In conclusion, Mr. Connor [the Indie journo] has “jumped the gun.” I am firmly convinced that at least part of what we are seeing in the Arctic is due to human influences. However, sensationalist articles like Mr. Connor’s only serve to further polarize what is already a very polarized issue... I feel “ambushed” by Mr. Connor’s article.
So... whats up? Firstly, RP Sr seems to like the UI seaice data, I don't know why. As SB points out in a comment here they were wrong a while ago when they disagreed with NSIDC. To introduce yet another source, I'm going to use the NCEP product for this post (because its easily available; probably the answer to my RP question above is that the UI product is easily available for his purposes), though (as I pointed out here) I actually prefer the Bootstrap to the NASA Team product, at least for the Antarctic. also (for fans of important-but-boring detail) I'm going to use total area for my trends, not extent. Its all different ways of processing the same [[SSMI/SSMR]] dataset, anyway.
NSIDC has a press release out Sea Ice Decline Intensifies Summer Arctic sea ice falls far below average for fourth year, winter ice sees sharp decline, spring melt starts earlier which has some nice pics in it and some useful discussion by scientists (I'm doubtful about "The persistence of near-record low extents leads the group to conclude that Arctic sea ice is likely on an accelerating, long-term decline" early in the piece, I suspect that was put in by the PR folks. Its not really supported by the graph just next to it, which shows 2005 as low, but not really far below the trend line. Having said that, if their fig 2 is correct, the ice does seem to be unusually late recovering this year). Why they felt the need to put it out today, rather than waiting a few more days until the end of september, I don't know. Anyway, sea ice doesn't change that much over a few days so their pic is probably going to be correct at the end of the month. RP says that NSIDC haven't made sept available: but the NCEP GRIB is available in realtime from ftp://polar.ncep.noaa.gov/pub/cdas/ for anyone with the patience to convert it (you want wgrib, if you want to convert it, which you don't want to do...).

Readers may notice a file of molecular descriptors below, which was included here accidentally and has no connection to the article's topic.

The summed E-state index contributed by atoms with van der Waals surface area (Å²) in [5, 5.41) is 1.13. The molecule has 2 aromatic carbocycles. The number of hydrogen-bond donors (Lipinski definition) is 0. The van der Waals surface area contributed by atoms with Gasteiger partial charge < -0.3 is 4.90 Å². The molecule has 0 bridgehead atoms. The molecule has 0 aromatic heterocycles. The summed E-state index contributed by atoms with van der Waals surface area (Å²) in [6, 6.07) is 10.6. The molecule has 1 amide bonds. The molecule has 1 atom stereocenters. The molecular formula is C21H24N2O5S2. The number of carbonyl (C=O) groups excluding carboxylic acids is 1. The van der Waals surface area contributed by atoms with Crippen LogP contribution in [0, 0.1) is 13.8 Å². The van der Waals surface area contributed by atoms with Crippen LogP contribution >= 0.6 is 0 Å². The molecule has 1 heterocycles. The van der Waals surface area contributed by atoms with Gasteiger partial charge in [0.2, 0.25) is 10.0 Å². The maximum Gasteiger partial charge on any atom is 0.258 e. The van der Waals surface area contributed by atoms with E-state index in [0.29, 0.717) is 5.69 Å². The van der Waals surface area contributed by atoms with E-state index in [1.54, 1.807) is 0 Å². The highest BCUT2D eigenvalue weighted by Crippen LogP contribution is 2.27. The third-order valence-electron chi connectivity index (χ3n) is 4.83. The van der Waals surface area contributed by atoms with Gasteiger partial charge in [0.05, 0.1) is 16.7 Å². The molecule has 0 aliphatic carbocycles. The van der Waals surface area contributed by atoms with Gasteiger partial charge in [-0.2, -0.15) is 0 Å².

So *my* contribution to this is the piccy here, which shows sea ice area trends (% per decade) from the NSIDC (thank you Bob) dataset from 1979-2004 (black) and -2005 (blue) up to august. Because in all this the fact that the trends are quite seasonal is being missed a bit. Note that my trend for september is about 10%; NSIDC say about 7-8% depending exactly on which year you stop. The difference is probably due to me using area rather than extent (a quick test says that switching to extent reduces my trend by about a factor of 1.4).
Oh... and the usual caveats apply. I've checked my pic a bit but I did this all in an hour at home tonight, so if anything looks madly wrong to you, you may well be right.
[Update: and the *other* thing I was going to say which I forgot was... this is all pretty well in line with the model results, as far as I can remember them. I'm thinking of Recent and future changes in Arctic sea ice simulated by the HadCM3 AOGCM by Gregory, J. M.; Stott, P. A.; Cresswell, D. J.; Rayner, N. A.; Gordon, C.; Sexton, D. M. H. So the attribution of the trend to GW seems reasonable.]